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Armenian citizen Dan Bilzerian wanted in Azerbaijan over weapons violations

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Towards the end of August, poker player and “King of Instagram,” Dan Bilzerian became an Armenian citizen, along with his brother, Adam. Of Armenia descent, and given his preference for being out of the ordinary, it shouldn’t be too surprising that he would not only seek an Armenian passport and enlist in the Armenia Armed Forces. What came next shouldn’t be too surprising, either. Bilzerian is wanted by the police in Azerbaijan for weapons violations.

It only took a week as an Armenian citizen for Bilzerian to be wanted by the copsSubsequent to his being sworn in as a citizen in Armenia, Bilzerian supposedly took off to neighboring Azerbaijan for a little celebration. As he’s prone to do, he published his antics on social media and was seen firing a variety weapons and driving armored vehicles. He posted the photos with a title of “First day as Armenian citizen,” but the activity reportedly actually took place in Nagorno-Karabakh, a disputed area between the two countries that is recognized internationally as belonging to Azerbaijan.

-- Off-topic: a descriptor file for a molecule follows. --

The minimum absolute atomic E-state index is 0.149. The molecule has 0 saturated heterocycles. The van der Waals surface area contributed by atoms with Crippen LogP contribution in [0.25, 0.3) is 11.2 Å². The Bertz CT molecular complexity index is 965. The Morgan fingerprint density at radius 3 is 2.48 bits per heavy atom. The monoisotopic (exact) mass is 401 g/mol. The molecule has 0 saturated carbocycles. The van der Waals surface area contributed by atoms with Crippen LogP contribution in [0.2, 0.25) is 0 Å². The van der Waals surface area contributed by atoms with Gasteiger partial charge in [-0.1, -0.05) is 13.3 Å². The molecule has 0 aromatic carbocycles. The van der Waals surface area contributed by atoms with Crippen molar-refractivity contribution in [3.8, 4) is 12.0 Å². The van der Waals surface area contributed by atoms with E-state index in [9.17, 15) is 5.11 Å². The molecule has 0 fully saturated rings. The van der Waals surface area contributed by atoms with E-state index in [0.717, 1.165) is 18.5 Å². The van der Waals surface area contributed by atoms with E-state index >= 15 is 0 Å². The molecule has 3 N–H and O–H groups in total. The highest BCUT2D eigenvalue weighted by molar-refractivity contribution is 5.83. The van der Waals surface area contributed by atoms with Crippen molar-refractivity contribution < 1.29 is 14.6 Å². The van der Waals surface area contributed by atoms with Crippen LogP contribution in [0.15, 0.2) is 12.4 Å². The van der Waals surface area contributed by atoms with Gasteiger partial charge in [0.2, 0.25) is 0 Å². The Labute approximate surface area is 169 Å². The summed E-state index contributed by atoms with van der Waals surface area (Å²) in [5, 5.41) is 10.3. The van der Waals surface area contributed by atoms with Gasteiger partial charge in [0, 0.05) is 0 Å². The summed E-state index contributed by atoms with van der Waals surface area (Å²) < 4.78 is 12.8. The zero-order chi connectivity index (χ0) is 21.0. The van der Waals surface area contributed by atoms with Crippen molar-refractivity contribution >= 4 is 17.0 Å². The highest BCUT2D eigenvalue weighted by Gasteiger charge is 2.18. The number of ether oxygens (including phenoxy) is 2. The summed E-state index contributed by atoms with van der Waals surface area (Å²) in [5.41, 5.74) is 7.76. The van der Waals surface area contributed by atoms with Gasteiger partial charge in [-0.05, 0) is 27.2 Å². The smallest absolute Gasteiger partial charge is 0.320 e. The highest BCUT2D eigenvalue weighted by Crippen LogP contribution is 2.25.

Thanks to his antics, the Prosecutor General’s Office of the Republic of Azerbaijan is seeking an Interpol arrest warrant and has accused Bilzerian of “illegally acquiring grenades, a gun and other firearms and demonstratively opening fire” within the boundaries of the disputed region.

In normal diplomatic fashion, Bilzerian responded to the allegations, saying, “If these inbred goat fucking Azerbaijani officials get Interpol to arrest me, make sure to smoke my weed.” Perhaps, instead of throwing models off of rooftops, he should have allocated that time to reading, “How To Win Friends and Influence People.”

Bilzerian is certainly no stranger to trouble. He allegedly made several attempts to become a Navy SEAL, but was kicked out for a “safety violation.” He was banned from a nightclub in Miami, Florida, in 2014 after reportedly kicking a model in the face. Bilzerian was also arrested in 2014 at Los Angeles International Airport on bomb-making charges out of Las Vegas, but the charges were dropped. Less than a year later, he pleaded no contest to “negligently failing to extinguish a fire in the open” and was ordered to pay a fine of over $17,000.

The Consulate General of Armenia in the U.S. is working with Interpol and trying to convince them to dismiss the Azerbaijani case.

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